Easier to get through than the book. Jucier than the movie "Julia and ..."
Julia, of course is the favorite. Too charming and straight forward to keep in France.
Enough like Julia's voice to be "authentic", but easier on the ear.
Cooking, swearing and laughting are three good courses. Makes it easier to understand and appreciate a good cook and a good cookbook.
So good it will make you hungry.
The story of Julia Child is definitely interesting and this book provides a lot of information previously unknown to me -- particularly Paul's life before he met Julia.
Unfortunately, the writing is slapdash in the extreme. While I was listening to this book the great line from The Princess Bride kept coming to mind: "You keep using that word. I do not think it means what you think it means."
Many, many words are misused and not for effect. The author sometimes attempts to be matey with the reader, describing an ordinary freshman-in-college-level discussion as "high-falutin." He seems to think that "intellectual" is a sort of job title. He finds word combinations that appeal to him, whether or not they're appropriate. Julia and Simca are the "countesses of cuisine" at a time when they were anything but. Julia feels the first "pangs of interest" in television. Pangs? Really? There are dozens more, which I found both distracting and annoying. Apparently, book editing has essentially disappeared because all this book really needed was a scrupulous editor.
The subject matter remains interesting and the reader is quite good. If the writing doesn't irritate you, the book can be enjoyable.
This chirpy sing-song biography needed someone to go through and edit out all of the archaic, overblown phrasing. I half-exoected to hear her say *23-skidoo!".
The narrator was shrill and irritating.
Compared to Julia's memoir co-authored by her nephew, this tells a fuller story of Julia Child's life since the other, as the title says, focuses on her life in France with some description of the years that followed, but less detail. This includes the challenges she faced in later years including Paul's illnesses and her adjustments in the decade after Paul died. If you are interested in the breadth of Julia Child's life, you will find all the details interesting.
Julia Child had always been my hero both on the kitchen and in life. I enjoyed this book immensely and felt her bigger than life in the snippets and telling a of the various aspects of her life and career.
I love literary fiction and I occasionally delve into non-fiction. I love books that are suspenseful and am really into well-told stories.
This is TRULY a horrible waste of time and money! First of all, much of it contradicts Julia Child's OWN memoirs in "My Life in France"... and the author makes Paul Child out to be a really awful man... He was talented... He and Julia were madly in love with each other.... My great Aunt was a friend of the Child's and I grew up watching her on TV.... Bob Spitz has really done a disservice to Julia's legacy. And... She is not a real controversial character. Plus, most of the "impersonations" were just awful along with terrible French pronunciation... This book makes me wanna toss my cookies....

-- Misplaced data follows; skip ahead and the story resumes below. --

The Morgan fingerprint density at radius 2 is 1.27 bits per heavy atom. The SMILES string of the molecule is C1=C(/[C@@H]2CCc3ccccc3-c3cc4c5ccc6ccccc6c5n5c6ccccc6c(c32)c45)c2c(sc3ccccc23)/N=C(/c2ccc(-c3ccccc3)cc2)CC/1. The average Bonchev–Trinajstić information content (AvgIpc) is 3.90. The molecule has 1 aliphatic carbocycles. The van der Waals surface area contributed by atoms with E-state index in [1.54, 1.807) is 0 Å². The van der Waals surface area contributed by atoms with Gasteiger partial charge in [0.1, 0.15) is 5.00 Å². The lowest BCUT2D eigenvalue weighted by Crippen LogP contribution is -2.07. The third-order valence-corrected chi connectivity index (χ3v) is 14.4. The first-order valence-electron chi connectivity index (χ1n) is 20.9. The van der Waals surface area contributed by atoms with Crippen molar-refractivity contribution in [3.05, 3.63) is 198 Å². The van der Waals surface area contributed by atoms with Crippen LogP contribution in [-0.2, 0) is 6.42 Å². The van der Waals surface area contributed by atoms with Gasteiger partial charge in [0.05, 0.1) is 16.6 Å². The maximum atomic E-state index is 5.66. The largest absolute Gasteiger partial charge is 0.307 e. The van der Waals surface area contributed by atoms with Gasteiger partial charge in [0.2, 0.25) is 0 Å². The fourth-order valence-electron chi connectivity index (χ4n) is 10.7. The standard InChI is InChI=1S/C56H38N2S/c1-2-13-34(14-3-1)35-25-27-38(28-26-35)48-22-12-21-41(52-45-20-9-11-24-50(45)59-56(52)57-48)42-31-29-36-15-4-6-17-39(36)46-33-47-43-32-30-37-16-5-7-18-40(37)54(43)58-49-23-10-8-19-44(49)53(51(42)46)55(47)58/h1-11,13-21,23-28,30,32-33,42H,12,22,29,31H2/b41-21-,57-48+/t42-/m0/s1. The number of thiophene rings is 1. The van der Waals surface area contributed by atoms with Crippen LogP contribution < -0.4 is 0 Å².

Read My Life In France or almost ANYTHING other than this book!
This book was lengthy but never became boring. Although cooking was Julia's passion and predominated her life, she was a daughter, wife, sister, friend, and woman, and the author of this well-written book brought out each facet as well as her views and personality. He also presented Julia in the context of the world in which she lived, and I learned more about the politics and lives of women in her era. I was surprised to find that the book helped me to better understand my own mother and realize that her cooking, which I thought was awful, was due to the unavailability of foods and produce that I take for granted. A delightful read or listen!
Avid reader of classics and fiction, history and well-written genre novels. Music lover and huge audiobook fan.
I enjoyed this book which repeats a lot of the information from the film Julie and Julia and from the book "My LIfe in France", however, I didn't learn that much new information about Julia and her life other than the early part before she married Paul CHild (which isn't all that interesting) and the part after his death which is not that engaging either. The best parts of the book really do recount the same stories as have been earlier told, so that the book cannot be said to be boring, but it doesn't add much to understanding Julia and her talents.